Persulphate Test of ConductorPublished on 24/2/2012 and last updated on 16/8/2018
Why Copper Wires are Tinned?
- Tin acts as a barrier between copper and elastomeric insulation otherwise there would be high chance of degradation of insulation due to catalytic effect of copper on elastomers.
- Tin also helps to avoid the formation of oxide on the copper which can reduce its solderability.
Thus, Persulphate Test of conductor ascertains the continuity of tin layer on the surface of conductor. This test is mainly performed on tinned copper wires or conductors.
Methods of Persulphate TestThis test can be done by of the following methods:
Method A: In this method; the sample is immersed in persulphate solution and comparing the solution after test with an equal volume of reference standard color reagent for depth of colors.
Method B: In this method the mass of copper dissolved is expressed as grams of copper per square metre of wire immersed in the persulphate solution.
NOTE: Persulphate solution must be freshly prepared. Test sample for method A should of such length that there would be sufficient extra length at two ends of the specimen. These extra lengths of the specimen would be projected from the solution surface in which it is immersed during Persulphate Test. Normally as per standard the length of test sample taken is given by L = 300/d + 80 mm, where d is the nominal diameter of conductor in mm.
For method B length of sample is chosen as per practicing standard for example one such table from Indian Standard is given as reference. Similar to method A test sample of method B should also be of such length that there would be sufficient extra length at two ends of the specimen in addition to the length specified in standard. These extra lengths of the specimen would be projected from the solution surface in which it is immersed during Persulphate Test.
Test Specimen for Tinning Test (FOR~METHOD B)
|Diameter and Number of Wires Comprising the Conductor||Length of test specimen(mm) including 40 mm extra lenght at each end||Number of test specimen|
|Over(mm)||Up to and including(mm)|
|-||0.20||10 or more||580||10|
|0.20||0.30||6 or more||1080||5||0.30||0.75||3 or more||750||3|
|0.75||3.20||3 or more||410||3|
In method A after cleaning, immerse the helix in a vessel containing 100 ml persulphate solution with 40 mm end projected above the level of solution. After 10 minutes, the helix is removed and the test solution is compared with an equal volume of reference standard color reagent for the depth of color. If the color of persulphate solution is changed there must be any discontinuation on the tin layer of the wire. In method B after cleaning, the helix is immersed for 10 min in a vessel containing the persulphate solution in such a manner that the surface of the wire between the marks is exposed to the testing solution and the 40 mm ends project above the level of solution. The mass of copper dissolved from the wire by the persulphate solution is determined colorimetrically by comparison with the standard color reagent. Colorimetric analysis is a method by which one can determine the exact concentration of a specific chemical element or compound in a solution with the aid of a color reagent.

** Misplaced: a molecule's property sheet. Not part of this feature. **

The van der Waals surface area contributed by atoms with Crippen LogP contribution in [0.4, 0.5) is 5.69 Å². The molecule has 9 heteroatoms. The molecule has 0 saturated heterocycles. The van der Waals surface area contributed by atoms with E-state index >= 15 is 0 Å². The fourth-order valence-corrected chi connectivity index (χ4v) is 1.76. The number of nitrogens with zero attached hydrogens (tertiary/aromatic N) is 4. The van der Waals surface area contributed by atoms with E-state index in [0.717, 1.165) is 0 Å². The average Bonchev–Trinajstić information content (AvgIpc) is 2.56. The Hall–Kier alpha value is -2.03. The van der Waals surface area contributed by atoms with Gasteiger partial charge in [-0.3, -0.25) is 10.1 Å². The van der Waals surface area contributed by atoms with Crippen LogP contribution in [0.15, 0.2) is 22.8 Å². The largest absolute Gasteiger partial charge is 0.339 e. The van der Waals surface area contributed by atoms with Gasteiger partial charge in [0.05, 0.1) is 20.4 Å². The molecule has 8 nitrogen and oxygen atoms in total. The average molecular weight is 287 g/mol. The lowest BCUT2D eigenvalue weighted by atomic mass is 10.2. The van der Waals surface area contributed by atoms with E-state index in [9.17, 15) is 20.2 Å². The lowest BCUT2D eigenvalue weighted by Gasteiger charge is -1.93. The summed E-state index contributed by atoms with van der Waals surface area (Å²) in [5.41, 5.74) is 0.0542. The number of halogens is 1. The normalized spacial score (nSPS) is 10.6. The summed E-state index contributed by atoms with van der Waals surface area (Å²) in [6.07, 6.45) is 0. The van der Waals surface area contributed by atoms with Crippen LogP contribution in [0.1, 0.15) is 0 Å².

Observation of Method A
|Groups of specimen||Color of the test solution relative to the standard reagent (darker / lighter)|
Observation of Method B
|Groups of specimen||Standard Color Reagent Required to Match the Color, ml|
CalculationMethod A – No calculation
Method B: Mass of copper dissolved per unit area of conductor surface = W/A Where, W = copper dissolved in grams. A = surface area of copper which is calculated from diameter of the conductor and the length of the conductor immersed inside the persulphate solution.
|Method A||Method B|
|Specimen no.||Color to reference standard color reagent||Specimen no.||Diameter of wire||Mass of copper dissolved g/m2|